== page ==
Though only in his early 30s, Martin McDonagh already has a 1998 Tony Award under his belt for his worldwide hit, “The Beauty Queen of Leenane.” What’s more, his works have been staged in 38 countries — Japan among them.
His latest, “The Lieutenant of Inishmore,” has just landed on these shores following its hugely acclaimed premiere last year by the Royal Shakespeare Company, a West End transfer that had the critics scrabbling for superlatives — though “ferociously funny black comedy” featured in most notices — and his triumph in the Best New Comedy category of this year’s Olivier Awards.
Playing at the imposing Parco Theater in Shibuya, this funky exploration of the terrorist mind, directed by rising talent Keishi Nagatsuka (a contemporary of McDonagh and founder of the Asagaya Paradise theater company), is undoubtedly a summer standout.
Though mainly set in the present on Inishmore Island off the west coast of Ireland — where it starts with Donny, the father of the “hero” Padraic, debating with a neighbor how to cover up the death of his son’s beloved cat Wee Thomas — the first really stunning scene is set in Northern Ireland. There, we see Padraic dementedly torturing a local drug dealer, asking his victim (who happens to be suspended by his ankles from the ceiling) which nipple he’d rather have cut off. The dealer’s crime is to have sold dope to both Protestant and Catholic children alike, even though he’s paying money to a splinter group of the IRA to which Padraic belongs.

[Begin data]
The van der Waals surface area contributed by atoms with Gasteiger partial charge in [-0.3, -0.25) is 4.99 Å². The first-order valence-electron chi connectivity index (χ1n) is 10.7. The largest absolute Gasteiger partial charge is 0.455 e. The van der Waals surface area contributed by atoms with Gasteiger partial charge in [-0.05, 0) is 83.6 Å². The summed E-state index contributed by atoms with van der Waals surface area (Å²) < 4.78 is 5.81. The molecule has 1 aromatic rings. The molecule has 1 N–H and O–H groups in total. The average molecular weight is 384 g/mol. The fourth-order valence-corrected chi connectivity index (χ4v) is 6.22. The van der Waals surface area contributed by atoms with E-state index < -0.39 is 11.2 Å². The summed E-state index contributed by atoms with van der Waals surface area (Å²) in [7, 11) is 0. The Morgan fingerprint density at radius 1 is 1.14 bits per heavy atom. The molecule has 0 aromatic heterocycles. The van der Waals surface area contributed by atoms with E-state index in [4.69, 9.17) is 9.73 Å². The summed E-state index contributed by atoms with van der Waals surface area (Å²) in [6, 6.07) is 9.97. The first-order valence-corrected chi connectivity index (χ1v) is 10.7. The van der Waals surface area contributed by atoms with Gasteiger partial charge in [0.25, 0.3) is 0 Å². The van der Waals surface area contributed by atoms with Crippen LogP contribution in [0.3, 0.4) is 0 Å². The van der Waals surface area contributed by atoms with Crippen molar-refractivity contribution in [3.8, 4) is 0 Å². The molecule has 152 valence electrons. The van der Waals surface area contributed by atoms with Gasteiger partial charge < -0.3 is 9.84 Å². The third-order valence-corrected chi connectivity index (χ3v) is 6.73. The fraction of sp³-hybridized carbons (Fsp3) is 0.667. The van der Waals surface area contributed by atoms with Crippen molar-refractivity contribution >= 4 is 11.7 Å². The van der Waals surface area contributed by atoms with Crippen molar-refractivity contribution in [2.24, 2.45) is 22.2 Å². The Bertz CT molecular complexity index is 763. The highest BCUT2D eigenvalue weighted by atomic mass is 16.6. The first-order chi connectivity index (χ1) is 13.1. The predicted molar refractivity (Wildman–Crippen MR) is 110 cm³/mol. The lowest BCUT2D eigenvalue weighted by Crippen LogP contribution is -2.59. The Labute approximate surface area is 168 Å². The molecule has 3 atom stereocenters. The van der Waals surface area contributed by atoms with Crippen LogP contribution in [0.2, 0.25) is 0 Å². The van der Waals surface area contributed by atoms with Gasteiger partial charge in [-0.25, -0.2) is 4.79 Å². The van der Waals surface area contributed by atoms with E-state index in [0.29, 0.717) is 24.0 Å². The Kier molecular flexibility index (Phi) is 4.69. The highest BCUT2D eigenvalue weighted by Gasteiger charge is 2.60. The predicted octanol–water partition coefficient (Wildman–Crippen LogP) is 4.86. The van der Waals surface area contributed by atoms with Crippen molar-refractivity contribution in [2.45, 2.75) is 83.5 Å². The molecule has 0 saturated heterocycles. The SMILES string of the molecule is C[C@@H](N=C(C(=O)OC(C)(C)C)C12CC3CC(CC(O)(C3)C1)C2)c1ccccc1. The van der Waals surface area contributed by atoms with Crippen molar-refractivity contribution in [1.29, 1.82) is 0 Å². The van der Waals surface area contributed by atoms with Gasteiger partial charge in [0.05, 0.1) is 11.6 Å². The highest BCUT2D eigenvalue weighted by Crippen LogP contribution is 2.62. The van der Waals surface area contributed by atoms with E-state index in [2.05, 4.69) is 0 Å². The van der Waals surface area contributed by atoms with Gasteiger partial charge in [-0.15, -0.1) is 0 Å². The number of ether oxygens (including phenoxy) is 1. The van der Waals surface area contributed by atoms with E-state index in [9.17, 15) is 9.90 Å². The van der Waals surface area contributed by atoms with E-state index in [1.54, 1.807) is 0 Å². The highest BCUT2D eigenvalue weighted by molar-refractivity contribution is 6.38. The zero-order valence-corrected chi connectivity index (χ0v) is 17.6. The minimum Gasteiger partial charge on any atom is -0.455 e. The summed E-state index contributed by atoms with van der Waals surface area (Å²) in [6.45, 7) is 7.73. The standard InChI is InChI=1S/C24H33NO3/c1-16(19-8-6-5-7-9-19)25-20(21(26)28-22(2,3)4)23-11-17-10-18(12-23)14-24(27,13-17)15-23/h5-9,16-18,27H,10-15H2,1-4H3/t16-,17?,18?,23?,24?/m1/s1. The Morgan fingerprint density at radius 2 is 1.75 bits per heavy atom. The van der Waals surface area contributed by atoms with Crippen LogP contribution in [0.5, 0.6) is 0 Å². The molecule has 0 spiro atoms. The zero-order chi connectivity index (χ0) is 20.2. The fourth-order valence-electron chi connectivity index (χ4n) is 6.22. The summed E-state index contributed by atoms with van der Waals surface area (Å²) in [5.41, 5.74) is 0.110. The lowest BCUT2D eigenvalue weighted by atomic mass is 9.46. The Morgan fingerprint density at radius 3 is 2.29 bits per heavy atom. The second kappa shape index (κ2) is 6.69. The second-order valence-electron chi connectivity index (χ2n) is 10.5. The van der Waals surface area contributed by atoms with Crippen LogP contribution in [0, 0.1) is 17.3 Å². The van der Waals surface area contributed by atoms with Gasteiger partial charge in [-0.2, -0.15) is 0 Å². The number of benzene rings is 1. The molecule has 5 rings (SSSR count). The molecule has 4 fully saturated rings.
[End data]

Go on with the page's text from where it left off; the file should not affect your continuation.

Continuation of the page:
As he’s going about his gory work, Padraic gets a call from his dad in Inishmore, and hears the bad news about his dearest and only friend, the black cat Wee Thomas. Leaving his victim hanging, he hastens back home, where his dad Donny and their dozy teenage neighbor Davey are beside themselves wondering how to hide the truth about the cat’s death. Though this remote country house has been bathed in the blood of Padraic’s victims, it’s the fact that Wee Thomas was clearly murdered that becomes the focus of all concern.
Not for the faint-hearted, “The Lieutenant of Inishmore” is also peppered throughout with f-words. In this Japanese-language performance, however, “f**k” is rendered as kusottare, meaning “shit,” which is really just so wide of the mark. I, for one, would happily award a prize to anyone who comes up with the “right” Japanese translation of this multifunctional Anglo-Saxon expression.
Nonetheless, for all its shock tactics and misplaced humor, this play has something powerful to say about that side of human nature where crass stupidity and ignorance combine with cruelty to terrible effect. Padraic’s crazed violence and puerile mentality — and the meaningless suffering they produce — are a true reflection of many of the violent tragedies we hear about almost daily on the news.
What’s even more shocking is that McDonagh has us laughing at this horror — and then makes us recoil from the fact that we have.
It must be said, though, that in this production the humor is largely lost. Yuichiro Nakayama as Davey conjures some wonderful comic moments, while the baleful absurdity builds well toward the climactic ending. Yet while Nagatsuka has a real ability with high-speed drama — akin to the “cool violence” of Hollywood auteurs such as Quentin Tarantino or Luc Besson — the way he goes about it here emphasizes the social commentary at the expense of the ridiculous.
For London-bred McDonagh (both of whose parents are Irish) — and for his British audiences — this social context is instinctively understood. For Japanese theatergoers, however, I would recommend a bit of background reading on Irish history and the IRA. That way, there will be much more here to appreciate — and more, too, to laugh at, in this chillingly absurd but all too plausible comedy.